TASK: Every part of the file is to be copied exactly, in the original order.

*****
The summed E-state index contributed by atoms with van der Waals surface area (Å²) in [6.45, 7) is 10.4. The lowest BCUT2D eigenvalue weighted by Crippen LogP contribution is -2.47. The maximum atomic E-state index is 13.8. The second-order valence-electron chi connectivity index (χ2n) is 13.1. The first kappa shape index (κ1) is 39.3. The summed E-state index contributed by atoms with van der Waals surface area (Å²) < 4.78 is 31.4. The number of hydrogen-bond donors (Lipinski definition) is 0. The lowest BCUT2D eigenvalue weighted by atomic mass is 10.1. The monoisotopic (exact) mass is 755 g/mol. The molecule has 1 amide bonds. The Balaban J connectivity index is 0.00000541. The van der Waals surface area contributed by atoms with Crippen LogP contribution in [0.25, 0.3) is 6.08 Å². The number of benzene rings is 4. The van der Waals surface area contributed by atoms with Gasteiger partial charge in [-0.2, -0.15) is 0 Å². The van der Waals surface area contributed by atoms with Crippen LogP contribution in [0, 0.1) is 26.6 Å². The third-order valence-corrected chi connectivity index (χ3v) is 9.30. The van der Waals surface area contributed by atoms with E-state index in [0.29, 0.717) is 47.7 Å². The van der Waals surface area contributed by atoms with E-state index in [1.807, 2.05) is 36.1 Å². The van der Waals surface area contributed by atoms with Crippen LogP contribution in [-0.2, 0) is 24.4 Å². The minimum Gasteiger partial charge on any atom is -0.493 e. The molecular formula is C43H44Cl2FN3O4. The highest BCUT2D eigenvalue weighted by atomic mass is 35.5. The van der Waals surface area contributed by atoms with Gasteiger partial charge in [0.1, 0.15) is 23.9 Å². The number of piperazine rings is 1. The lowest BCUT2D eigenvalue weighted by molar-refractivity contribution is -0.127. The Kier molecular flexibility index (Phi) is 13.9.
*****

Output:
The summed E-state index contributed by atoms with van der Waals surface area (Å²) in [6.45, 7) is 10.4. The lowest BCUT2D eigenvalue weighted by Crippen LogP contribution is -2.47. The maximum atomic E-state index is 13.8. The second-order valence-electron chi connectivity index (χ2n) is 13.1. The first kappa shape index (κ1) is 39.3. The summed E-state index contributed by atoms with van der Waals surface area (Å²) < 4.78 is 31.4. The number of hydrogen-bond donors (Lipinski definition) is 0. The lowest BCUT2D eigenvalue weighted by atomic mass is 10.1. The monoisotopic (exact) mass is 755 g/mol. The molecule has 1 amide bonds. The Balaban J connectivity index is 0.00000541. The van der Waals surface area contributed by atoms with Crippen LogP contribution in [0.25, 0.3) is 6.08 Å². The number of benzene rings is 4. The van der Waals surface area contributed by atoms with Gasteiger partial charge in [-0.2, -0.15) is 0 Å². The van der Waals surface area contributed by atoms with Crippen LogP contribution in [0, 0.1) is 26.6 Å². The third-order valence-corrected chi connectivity index (χ3v) is 9.30. The van der Waals surface area contributed by atoms with E-state index in [0.29, 0.717) is 47.7 Å². The van der Waals surface area contributed by atoms with E-state index in [1.807, 2.05) is 36.1 Å². The van der Waals surface area contributed by atoms with Crippen LogP contribution in [-0.2, 0) is 24.4 Å². The minimum Gasteiger partial charge on any atom is -0.493 e. The molecular formula is C43H44Cl2FN3O4. The highest BCUT2D eigenvalue weighted by atomic mass is 35.5. The van der Waals surface area contributed by atoms with Gasteiger partial charge in [0.1, 0.15) is 23.9 Å². The number of piperazine rings is 1. The lowest BCUT2D eigenvalue weighted by molar-refractivity contribution is -0.127. The Kier molecular flexibility index (Phi) is 13.9.